They have, however, expressed concern over localised reports of ballot stuffing, fraud and intimidation and the NEC has vowed to invalidate results from all polling stations where turnout is higher than 100 percent.
NEC chief Christiana Thorpe said on Thursday the authorities were investigating reports of irregularities and complaints from both political parties and that no new results would be announced before Monday.
by AGavin on September 10th, 2007
WHEN fighting erupted at the end of August between the Congolese army and a renegade general, Laurent Nkunda, who proclaims himself the saviour of Congo’s Tutsi minority, alarm bells began to ring all over the region: not least because neighbouring Rwanda, which is comparatively tiny but has become confident, muscular and assertive, was once again implicated. Unless governments of all the region’s countries co-operate to dampen the flames—with help from the UN, whose 17,000 troops in Congo are the body’s biggest peacekeeping force in the world—the conflict could reignite, and spread.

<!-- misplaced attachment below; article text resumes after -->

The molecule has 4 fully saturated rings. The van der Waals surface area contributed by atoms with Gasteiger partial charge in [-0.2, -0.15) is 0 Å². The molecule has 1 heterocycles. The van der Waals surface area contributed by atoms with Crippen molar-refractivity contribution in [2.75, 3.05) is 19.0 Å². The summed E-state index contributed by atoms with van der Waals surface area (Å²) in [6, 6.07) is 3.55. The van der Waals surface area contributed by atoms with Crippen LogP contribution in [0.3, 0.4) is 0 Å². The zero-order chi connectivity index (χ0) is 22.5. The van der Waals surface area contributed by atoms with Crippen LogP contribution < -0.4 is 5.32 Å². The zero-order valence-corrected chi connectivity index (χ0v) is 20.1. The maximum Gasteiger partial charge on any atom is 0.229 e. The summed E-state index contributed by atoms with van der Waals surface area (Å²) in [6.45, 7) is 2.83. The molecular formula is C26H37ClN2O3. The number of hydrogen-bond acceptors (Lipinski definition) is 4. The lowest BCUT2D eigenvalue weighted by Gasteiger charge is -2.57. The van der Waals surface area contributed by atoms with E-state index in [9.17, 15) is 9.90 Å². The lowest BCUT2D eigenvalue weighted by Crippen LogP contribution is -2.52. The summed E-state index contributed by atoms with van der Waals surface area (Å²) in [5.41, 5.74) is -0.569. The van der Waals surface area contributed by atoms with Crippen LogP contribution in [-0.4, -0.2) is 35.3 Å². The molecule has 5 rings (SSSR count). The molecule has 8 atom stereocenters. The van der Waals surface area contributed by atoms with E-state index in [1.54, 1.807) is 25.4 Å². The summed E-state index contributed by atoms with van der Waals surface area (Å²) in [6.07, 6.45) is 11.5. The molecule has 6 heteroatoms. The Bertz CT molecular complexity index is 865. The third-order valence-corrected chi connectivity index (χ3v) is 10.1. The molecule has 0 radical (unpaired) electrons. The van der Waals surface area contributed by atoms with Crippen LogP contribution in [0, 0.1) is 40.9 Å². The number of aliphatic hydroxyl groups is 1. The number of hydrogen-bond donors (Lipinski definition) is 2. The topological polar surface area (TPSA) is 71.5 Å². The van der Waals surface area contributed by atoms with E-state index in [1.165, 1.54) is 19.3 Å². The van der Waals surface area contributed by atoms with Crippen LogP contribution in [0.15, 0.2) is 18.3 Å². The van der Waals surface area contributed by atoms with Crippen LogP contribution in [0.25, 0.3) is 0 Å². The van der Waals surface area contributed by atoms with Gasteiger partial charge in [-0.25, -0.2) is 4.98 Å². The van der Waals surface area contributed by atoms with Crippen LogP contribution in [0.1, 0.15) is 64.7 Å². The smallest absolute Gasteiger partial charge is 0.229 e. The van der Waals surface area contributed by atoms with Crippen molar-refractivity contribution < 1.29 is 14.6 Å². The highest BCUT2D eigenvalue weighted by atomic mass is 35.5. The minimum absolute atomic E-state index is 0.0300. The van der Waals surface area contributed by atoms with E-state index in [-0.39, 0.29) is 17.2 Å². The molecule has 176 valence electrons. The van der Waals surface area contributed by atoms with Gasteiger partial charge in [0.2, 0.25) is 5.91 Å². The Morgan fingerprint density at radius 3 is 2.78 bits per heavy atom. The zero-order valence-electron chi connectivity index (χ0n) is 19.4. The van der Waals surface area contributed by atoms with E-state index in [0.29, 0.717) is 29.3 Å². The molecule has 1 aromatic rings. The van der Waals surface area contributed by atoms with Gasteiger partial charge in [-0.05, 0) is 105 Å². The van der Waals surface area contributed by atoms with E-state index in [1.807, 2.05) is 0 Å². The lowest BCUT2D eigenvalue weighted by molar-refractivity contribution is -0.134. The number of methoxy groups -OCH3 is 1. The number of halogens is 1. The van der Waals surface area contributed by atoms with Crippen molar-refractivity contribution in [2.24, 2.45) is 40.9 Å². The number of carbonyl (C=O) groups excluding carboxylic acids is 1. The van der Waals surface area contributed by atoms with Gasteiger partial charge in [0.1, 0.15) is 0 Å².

Congolese history has had a tragic way of repeating itself. In the east of that huge and ramshackle country, the continuing presence of Hutu rebels—originally from across the border in Rwanda—has twice served as a justification for Rwandan government troops to invade north-eastern Congo. They accuse the rebels of masterminding the genocide of 1994, when some 800,000 Rwandans, mainly Tutsis, were killed in a few months by their Hutu compatriots. Three years after that horror, it was Rwandan government soldiers who brought a Congolese guerrilla leader, Laurent Kabila, to power in Congo, toppling Mobutu Sese Seko, who had pillaged the country for more than 30 years, and massacring tens of thousands of fleeing Hutus along the way. A second similar intervention a year later helped ignite another even worse bout of war that lasted another five years, drawing in forces from eight countries and leaving some 4m people dead.